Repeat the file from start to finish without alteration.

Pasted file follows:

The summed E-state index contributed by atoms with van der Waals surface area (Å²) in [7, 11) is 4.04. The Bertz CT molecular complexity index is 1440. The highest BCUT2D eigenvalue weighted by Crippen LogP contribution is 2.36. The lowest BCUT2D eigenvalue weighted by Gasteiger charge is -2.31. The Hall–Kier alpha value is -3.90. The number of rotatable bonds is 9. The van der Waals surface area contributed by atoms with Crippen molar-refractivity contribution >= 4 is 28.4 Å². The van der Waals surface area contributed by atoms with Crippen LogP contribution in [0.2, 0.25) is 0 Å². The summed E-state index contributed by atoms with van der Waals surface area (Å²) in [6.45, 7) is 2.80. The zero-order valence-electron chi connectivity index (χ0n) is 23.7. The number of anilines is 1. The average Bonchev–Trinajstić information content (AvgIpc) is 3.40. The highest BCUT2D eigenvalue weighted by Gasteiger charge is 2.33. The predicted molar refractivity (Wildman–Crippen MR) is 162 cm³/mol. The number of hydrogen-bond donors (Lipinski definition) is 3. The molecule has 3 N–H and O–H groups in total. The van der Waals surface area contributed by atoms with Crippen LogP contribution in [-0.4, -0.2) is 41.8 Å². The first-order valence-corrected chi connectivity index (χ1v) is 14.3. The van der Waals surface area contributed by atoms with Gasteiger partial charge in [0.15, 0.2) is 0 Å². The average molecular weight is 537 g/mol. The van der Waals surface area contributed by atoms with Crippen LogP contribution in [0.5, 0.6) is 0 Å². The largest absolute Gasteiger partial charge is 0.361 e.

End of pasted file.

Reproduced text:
The summed E-state index contributed by atoms with van der Waals surface area (Å²) in [7, 11) is 4.04. The Bertz CT molecular complexity index is 1440. The highest BCUT2D eigenvalue weighted by Crippen LogP contribution is 2.36. The lowest BCUT2D eigenvalue weighted by Gasteiger charge is -2.31. The Hall–Kier alpha value is -3.90. The number of rotatable bonds is 9. The van der Waals surface area contributed by atoms with Crippen molar-refractivity contribution >= 4 is 28.4 Å². The van der Waals surface area contributed by atoms with Crippen LogP contribution in [0.2, 0.25) is 0 Å². The summed E-state index contributed by atoms with van der Waals surface area (Å²) in [6.45, 7) is 2.80. The zero-order valence-electron chi connectivity index (χ0n) is 23.7. The number of anilines is 1. The average Bonchev–Trinajstić information content (AvgIpc) is 3.40. The highest BCUT2D eigenvalue weighted by Gasteiger charge is 2.33. The predicted molar refractivity (Wildman–Crippen MR) is 162 cm³/mol. The number of hydrogen-bond donors (Lipinski definition) is 3. The molecule has 3 N–H and O–H groups in total. The van der Waals surface area contributed by atoms with Crippen LogP contribution in [-0.4, -0.2) is 41.8 Å². The first-order valence-corrected chi connectivity index (χ1v) is 14.3. The van der Waals surface area contributed by atoms with Gasteiger partial charge in [0.15, 0.2) is 0 Å². The average molecular weight is 537 g/mol. The van der Waals surface area contributed by atoms with Crippen LogP contribution in [0.5, 0.6) is 0 Å². The largest absolute Gasteiger partial charge is 0.361 e.